This book assesses the present status of space activity regulation against the background of the progressive commercialization of outer space. The basic legal framework for outer space activity was established during a time when space endeavour was still in its infancy and a critical reassessment of its principles therefore forms the basis of this publication. The outcome of this analysis and the legal implications which result from applying it to practical space utilization yield an insight into the legal questions pertaining to space commercialization and its practical implementation. "Commercial Utilization of Outer Space" will be of great interest to academics and practitioners in the field of space activities, as well as to government policy makers in different sectors of space commercialization ranging from space transportation, satellite communication and remote sensing to space insurance and manufacturing in outer space. Wherever appropriate and feasible practical aspects have been dealt with against the background of present-day realities and developments foreseen for the future.
With different countries ascribing to different theories of air space and outer space law, Dr. Bittencourt Neto proposes in this Brief a reassessment of the international law related to the extension of state territories vertically. Taking into consideration the vast number of proposals offered by scholars and diplomatic delegations on this subject matter, as well as the principles of comparative law, a compromise to allow for peaceful development is the only way forward. The author argues for setting the delimitation of the frontier between air space and outer space at 100 km above mean sea level through an international treaty. This would also regulate passage rights for space objects during launchings and reentries, as long as those space activities are peaceful, conducted in accordance with international law and respecting the sovereign interests of the territorial State. Continuing expansion of the commercial space industry and conflicting national laws require a stable and fair legal framework best adjudicated by the United Nations, instead of allowing a patchwork system to persist. The proper framework for developing such regulation is carefully discussed from all angles with a practical recommendation for policy-makers in the field.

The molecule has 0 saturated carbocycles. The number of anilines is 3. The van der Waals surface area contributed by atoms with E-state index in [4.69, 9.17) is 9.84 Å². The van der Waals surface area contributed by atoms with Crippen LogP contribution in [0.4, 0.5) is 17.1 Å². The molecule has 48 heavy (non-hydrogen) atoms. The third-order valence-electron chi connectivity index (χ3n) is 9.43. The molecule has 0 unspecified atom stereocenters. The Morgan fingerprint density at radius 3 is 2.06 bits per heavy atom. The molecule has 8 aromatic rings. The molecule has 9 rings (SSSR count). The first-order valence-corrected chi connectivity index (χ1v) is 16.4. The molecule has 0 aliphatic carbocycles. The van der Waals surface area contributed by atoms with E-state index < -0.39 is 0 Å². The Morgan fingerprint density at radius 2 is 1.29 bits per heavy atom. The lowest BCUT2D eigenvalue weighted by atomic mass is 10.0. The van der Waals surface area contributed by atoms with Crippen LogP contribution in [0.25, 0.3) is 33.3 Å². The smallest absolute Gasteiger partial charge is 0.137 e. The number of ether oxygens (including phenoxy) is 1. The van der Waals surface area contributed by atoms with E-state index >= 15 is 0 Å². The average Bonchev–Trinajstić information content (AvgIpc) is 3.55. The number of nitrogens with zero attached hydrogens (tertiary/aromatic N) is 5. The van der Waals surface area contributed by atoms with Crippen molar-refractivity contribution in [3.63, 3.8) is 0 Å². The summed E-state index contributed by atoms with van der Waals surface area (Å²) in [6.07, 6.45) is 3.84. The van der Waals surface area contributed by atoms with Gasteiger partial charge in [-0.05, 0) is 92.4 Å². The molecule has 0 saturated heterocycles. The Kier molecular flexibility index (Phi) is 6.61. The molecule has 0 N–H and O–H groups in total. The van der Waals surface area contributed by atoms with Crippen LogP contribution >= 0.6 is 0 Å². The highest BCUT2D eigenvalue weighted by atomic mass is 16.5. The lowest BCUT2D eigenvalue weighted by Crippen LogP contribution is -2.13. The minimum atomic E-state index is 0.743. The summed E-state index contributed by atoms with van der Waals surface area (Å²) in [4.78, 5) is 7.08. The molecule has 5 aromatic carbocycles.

While decades of space ventures have led to significant technological advances, space activities have also brought increasing environmental problems. This book examines the current international legal regimes in space law and environmental law in order to ascertain their applicability and efficacy in addressing environmental threats in the space sector. The research suggests mechanisms which could improve environmental protection in the sector and strengthen the environmental element in space law. These mechanisms include a variety of norm-setting strategies used in international environmental management. Special attention is drawn to the potential of environmental impact assessment in the space sector and to dispute resolution procedures. Like other areas of human activities, the space sector should accommodate both economic interests and environmental protection in line with the principle of sustainable development